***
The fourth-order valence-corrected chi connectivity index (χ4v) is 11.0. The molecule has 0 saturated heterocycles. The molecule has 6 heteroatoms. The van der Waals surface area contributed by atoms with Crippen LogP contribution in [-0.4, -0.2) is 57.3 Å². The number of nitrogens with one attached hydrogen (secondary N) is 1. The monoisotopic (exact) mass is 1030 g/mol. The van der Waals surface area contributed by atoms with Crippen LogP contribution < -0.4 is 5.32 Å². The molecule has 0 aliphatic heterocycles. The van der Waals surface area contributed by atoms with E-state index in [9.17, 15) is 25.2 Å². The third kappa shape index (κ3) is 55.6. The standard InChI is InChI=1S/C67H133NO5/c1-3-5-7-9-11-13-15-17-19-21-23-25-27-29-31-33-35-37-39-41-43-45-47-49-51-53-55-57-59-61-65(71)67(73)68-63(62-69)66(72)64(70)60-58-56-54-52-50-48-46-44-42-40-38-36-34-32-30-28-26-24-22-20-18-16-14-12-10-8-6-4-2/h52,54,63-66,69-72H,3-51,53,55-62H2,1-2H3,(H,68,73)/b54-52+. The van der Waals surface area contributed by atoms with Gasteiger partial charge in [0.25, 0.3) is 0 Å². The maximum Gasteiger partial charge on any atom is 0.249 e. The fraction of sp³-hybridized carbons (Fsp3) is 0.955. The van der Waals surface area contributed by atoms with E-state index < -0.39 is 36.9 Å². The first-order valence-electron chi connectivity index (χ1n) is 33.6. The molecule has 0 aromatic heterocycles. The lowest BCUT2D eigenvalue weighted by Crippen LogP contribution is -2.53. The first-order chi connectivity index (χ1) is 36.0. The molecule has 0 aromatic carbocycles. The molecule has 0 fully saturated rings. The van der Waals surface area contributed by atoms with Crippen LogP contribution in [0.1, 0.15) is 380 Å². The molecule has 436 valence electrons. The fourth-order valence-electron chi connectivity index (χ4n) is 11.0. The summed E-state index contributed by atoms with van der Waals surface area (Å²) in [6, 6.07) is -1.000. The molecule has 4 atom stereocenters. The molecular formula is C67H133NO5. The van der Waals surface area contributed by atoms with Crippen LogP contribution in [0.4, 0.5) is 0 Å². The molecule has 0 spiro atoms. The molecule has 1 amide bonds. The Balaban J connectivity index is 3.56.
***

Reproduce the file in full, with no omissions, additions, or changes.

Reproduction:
The fourth-order valence-corrected chi connectivity index (χ4v) is 11.0. The molecule has 0 saturated heterocycles. The molecule has 6 heteroatoms. The van der Waals surface area contributed by atoms with Crippen LogP contribution in [-0.4, -0.2) is 57.3 Å². The number of nitrogens with one attached hydrogen (secondary N) is 1. The monoisotopic (exact) mass is 1030 g/mol. The van der Waals surface area contributed by atoms with Crippen LogP contribution < -0.4 is 5.32 Å². The molecule has 0 aliphatic heterocycles. The van der Waals surface area contributed by atoms with E-state index in [9.17, 15) is 25.2 Å². The third kappa shape index (κ3) is 55.6. The standard InChI is InChI=1S/C67H133NO5/c1-3-5-7-9-11-13-15-17-19-21-23-25-27-29-31-33-35-37-39-41-43-45-47-49-51-53-55-57-59-61-65(71)67(73)68-63(62-69)66(72)64(70)60-58-56-54-52-50-48-46-44-42-40-38-36-34-32-30-28-26-24-22-20-18-16-14-12-10-8-6-4-2/h52,54,63-66,69-72H,3-51,53,55-62H2,1-2H3,(H,68,73)/b54-52+. The van der Waals surface area contributed by atoms with Gasteiger partial charge in [0.25, 0.3) is 0 Å². The maximum Gasteiger partial charge on any atom is 0.249 e. The fraction of sp³-hybridized carbons (Fsp3) is 0.955. The van der Waals surface area contributed by atoms with E-state index < -0.39 is 36.9 Å². The first-order valence-electron chi connectivity index (χ1n) is 33.6. The molecule has 0 aromatic heterocycles. The lowest BCUT2D eigenvalue weighted by Crippen LogP contribution is -2.53. The first-order chi connectivity index (χ1) is 36.0. The molecule has 0 aromatic carbocycles. The molecule has 0 fully saturated rings. The van der Waals surface area contributed by atoms with Crippen LogP contribution in [0.1, 0.15) is 380 Å². The molecule has 436 valence electrons. The fourth-order valence-electron chi connectivity index (χ4n) is 11.0. The summed E-state index contributed by atoms with van der Waals surface area (Å²) in [6, 6.07) is -1.000. The molecule has 4 atom stereocenters. The molecular formula is C67H133NO5. The van der Waals surface area contributed by atoms with Crippen LogP contribution in [0.4, 0.5) is 0 Å². The molecule has 0 spiro atoms. The molecule has 1 amide bonds. The Balaban J connectivity index is 3.56.